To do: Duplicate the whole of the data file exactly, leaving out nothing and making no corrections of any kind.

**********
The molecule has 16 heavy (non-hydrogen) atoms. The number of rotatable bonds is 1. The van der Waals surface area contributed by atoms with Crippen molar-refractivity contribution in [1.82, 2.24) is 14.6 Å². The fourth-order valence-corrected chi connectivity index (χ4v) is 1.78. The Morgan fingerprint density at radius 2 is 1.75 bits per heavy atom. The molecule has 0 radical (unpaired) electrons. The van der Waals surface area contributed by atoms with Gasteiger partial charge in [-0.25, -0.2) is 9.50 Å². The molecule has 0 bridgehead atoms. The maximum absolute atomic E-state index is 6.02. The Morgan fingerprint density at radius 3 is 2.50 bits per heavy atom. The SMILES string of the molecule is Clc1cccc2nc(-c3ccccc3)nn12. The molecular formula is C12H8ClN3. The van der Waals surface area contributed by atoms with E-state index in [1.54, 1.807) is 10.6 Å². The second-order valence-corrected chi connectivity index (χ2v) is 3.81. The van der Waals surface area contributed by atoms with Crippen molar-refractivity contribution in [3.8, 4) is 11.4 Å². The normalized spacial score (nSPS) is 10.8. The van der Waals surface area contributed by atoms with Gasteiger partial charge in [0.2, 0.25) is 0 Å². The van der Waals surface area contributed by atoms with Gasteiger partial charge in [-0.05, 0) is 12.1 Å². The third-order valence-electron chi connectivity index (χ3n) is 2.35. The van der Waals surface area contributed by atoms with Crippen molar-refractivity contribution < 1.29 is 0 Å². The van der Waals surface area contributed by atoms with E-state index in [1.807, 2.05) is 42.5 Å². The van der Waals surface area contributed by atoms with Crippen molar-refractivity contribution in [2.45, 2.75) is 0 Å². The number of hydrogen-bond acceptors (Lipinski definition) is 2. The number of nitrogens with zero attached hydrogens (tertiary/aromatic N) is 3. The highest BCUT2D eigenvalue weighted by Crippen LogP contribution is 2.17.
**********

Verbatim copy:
The molecule has 16 heavy (non-hydrogen) atoms. The number of rotatable bonds is 1. The van der Waals surface area contributed by atoms with Crippen molar-refractivity contribution in [1.82, 2.24) is 14.6 Å². The fourth-order valence-corrected chi connectivity index (χ4v) is 1.78. The Morgan fingerprint density at radius 2 is 1.75 bits per heavy atom. The molecule has 0 radical (unpaired) electrons. The van der Waals surface area contributed by atoms with Gasteiger partial charge in [-0.25, -0.2) is 9.50 Å². The molecule has 0 bridgehead atoms. The maximum absolute atomic E-state index is 6.02. The Morgan fingerprint density at radius 3 is 2.50 bits per heavy atom. The SMILES string of the molecule is Clc1cccc2nc(-c3ccccc3)nn12. The molecular formula is C12H8ClN3. The van der Waals surface area contributed by atoms with E-state index in [1.54, 1.807) is 10.6 Å². The second-order valence-corrected chi connectivity index (χ2v) is 3.81. The van der Waals surface area contributed by atoms with Crippen molar-refractivity contribution in [3.8, 4) is 11.4 Å². The normalized spacial score (nSPS) is 10.8. The van der Waals surface area contributed by atoms with Gasteiger partial charge in [0.2, 0.25) is 0 Å². The van der Waals surface area contributed by atoms with Gasteiger partial charge in [-0.05, 0) is 12.1 Å². The third-order valence-electron chi connectivity index (χ3n) is 2.35. The van der Waals surface area contributed by atoms with Crippen molar-refractivity contribution < 1.29 is 0 Å². The van der Waals surface area contributed by atoms with E-state index in [1.807, 2.05) is 42.5 Å². The van der Waals surface area contributed by atoms with Crippen molar-refractivity contribution in [2.45, 2.75) is 0 Å². The number of hydrogen-bond acceptors (Lipinski definition) is 2. The number of nitrogens with zero attached hydrogens (tertiary/aromatic N) is 3. The highest BCUT2D eigenvalue weighted by Crippen LogP contribution is 2.17.